Harnessing our sense of smell to influence learning and performance outcomes

How does learning happen?

Learning occurs when:

  • our senses receive information from our environment
  • stimulating our neurons to send electrical and chemical signals across synapses (ie gaps between neurons)
  • bonding together to create neural pathways that then connect to form a network.

It is this network that enables us to recall memories. Repeating this process strengthens these connections and creates a more complex network which makes it more efficient for us to think which is how we perform at our best.

The effort required to complete this process is often referred to as cognitive load. This is a limited resource and we need to take care to use it effectively. 

So how might we do this?

Making thinking and learning efficient

When we simultaneously stimulate lots of neurons that are not in close proximity to others, we miss the opportunity for these bonds to form. We invest our energy (cognitive load) but we reduce our ability to achieve our desired result. Just think about how difficult it is to think clearly when there is lots of noise. Our senses are competing with rather than complementing each other and some of our effort is wasted.

To avoid this, we need to ensure all our senses are processing similar information. 

Engaging multiple senses for learning

We have five senses but very rarely use all of them for learning. We are possibly overly reliant on our sight and hearing and sometimes our touch, but rarely intentionally employ our senses of smell or taste to learn. Well not in a formal education setting anyway. But let’s think about how a baby learns? Most babies are intrinsically curious. They learn through discovery and they often use multiple senses innately to understand the world around them. 

The unmatchable power of smell

Have you ever noticed that there are some aromas that, when smelt, instantly transport us back to a time and place in our memory where we once perceived them?

Let’s look at why this occurs, by understanding a little about how the brain functions.

What happens in our brain when we smell an aroma?

Aromas enter our brain via the nasal cavity in our nose where they are perceived by the olfactory bulb. (Image 1).

Image 1. The Olfactory System within the Brain

This system links directly to our limbic system which is responsible for our memory and emotion. When we perceive an aroma, our brain receives this message in the limbic system, triggering our memory and emotion. This bypasses our prefrontal cortex (where thinking occurs) and eliminates our need to think when forming or recalling memories. Bingo!

So, if we want to optimise our brain for learning, employing the sense of smell is an efficient way to do this that will not draw on that limited cognitive load.

Employing aromas for learning

Aromatherapy is a natural approach to health and wellbeing that has been used for thousands of years for its therapeutic benefits. It engages our sense of smell due to the significant psychological influence it can have over our feelings and our behavior.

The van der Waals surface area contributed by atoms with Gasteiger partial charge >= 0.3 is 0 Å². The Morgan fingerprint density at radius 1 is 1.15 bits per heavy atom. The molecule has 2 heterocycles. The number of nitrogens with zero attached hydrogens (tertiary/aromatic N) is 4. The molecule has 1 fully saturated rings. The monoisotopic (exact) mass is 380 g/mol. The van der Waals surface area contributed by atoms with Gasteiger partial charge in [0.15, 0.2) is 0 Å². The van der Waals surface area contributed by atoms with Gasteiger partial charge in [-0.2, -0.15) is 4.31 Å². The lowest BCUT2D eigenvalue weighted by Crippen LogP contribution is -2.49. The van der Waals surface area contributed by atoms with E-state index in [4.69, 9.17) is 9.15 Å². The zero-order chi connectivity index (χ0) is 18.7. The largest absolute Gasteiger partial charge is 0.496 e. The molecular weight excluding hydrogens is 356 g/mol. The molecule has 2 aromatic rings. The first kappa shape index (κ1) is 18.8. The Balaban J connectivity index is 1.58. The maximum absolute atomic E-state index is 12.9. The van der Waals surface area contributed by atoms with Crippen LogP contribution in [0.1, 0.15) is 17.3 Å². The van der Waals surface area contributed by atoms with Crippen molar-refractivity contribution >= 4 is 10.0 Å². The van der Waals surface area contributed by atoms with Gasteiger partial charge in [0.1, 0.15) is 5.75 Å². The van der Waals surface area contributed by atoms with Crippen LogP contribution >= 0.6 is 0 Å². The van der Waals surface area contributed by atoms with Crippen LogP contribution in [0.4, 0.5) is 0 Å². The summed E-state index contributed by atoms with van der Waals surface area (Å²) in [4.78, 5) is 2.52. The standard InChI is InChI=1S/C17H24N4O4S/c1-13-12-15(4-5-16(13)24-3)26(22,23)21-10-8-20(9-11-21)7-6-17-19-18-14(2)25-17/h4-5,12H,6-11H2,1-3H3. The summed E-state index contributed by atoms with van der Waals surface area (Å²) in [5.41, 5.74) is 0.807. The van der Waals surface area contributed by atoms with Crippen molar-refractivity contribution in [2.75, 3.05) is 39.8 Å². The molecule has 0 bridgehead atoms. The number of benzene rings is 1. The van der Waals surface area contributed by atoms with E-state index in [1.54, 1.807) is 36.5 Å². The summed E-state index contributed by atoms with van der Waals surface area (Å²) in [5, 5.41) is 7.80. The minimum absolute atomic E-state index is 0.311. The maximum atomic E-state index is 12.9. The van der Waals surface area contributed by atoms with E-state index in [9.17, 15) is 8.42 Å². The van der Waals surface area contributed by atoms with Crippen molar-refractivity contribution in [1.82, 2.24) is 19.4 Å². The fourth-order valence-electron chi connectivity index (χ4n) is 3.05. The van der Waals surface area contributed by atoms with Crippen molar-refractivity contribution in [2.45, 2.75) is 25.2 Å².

As I have discussed above, aromas contribute to our memory and influence our emotions because of the strong connection to the limbic system in our brain. Our limbic system is also responsible for the activation of our stress response and aromatherapy can assist in reversing this to achieve a state of relaxation and wellbeing.

Aromatherapy uses essential oils which are extracted from plants occurring in nature. It is not the individual constituents of oil that give it its qualities but the unique and complex mix when combined. Therefore, it is best to use pure 100% natural oils from plants grown in a healthy environment to capture the delicate mix of organic constituents that combine to give the oil its healing qualities. This is why I have researched and created the ideal blends that can help us to alter the way we feel so we can achieve the ideal state for learning and maximise our memory making capacity.

The aroma of the essential oils may be enough to induce the desired effect, but their influence may be enhanced through massage, bathing or inhalation.

Blending oils can enhance the qualities of each individual oil so that the effectiveness of the combination is greater than the sum of the individual oils by themselves.

A note of caution, essential oils are extremely concentrated and need to be diluted for most applications. This can be achieved with a base carrier oil produced from unrefined, cold-pressed vegetable, nut or seed oil as these oils are easily absorbed by the skin. It is best to purchase essential oils from a reliable source and follow all safety instructions as advised.

References

Mojay, G1997, Aromatherapy for the healing spirit, Healing Art Press, London. 

Y. Soudry, C. Lemogne, D. Malinvaud, S.-M. Consoli, P. Bonfils (2011). Olfactory system and emotion: Common substrates, European Annals of Otorhinolaryngology, Head and Neck Diseases, Volume 128, Issue 1, 2011,
Pages 18-23,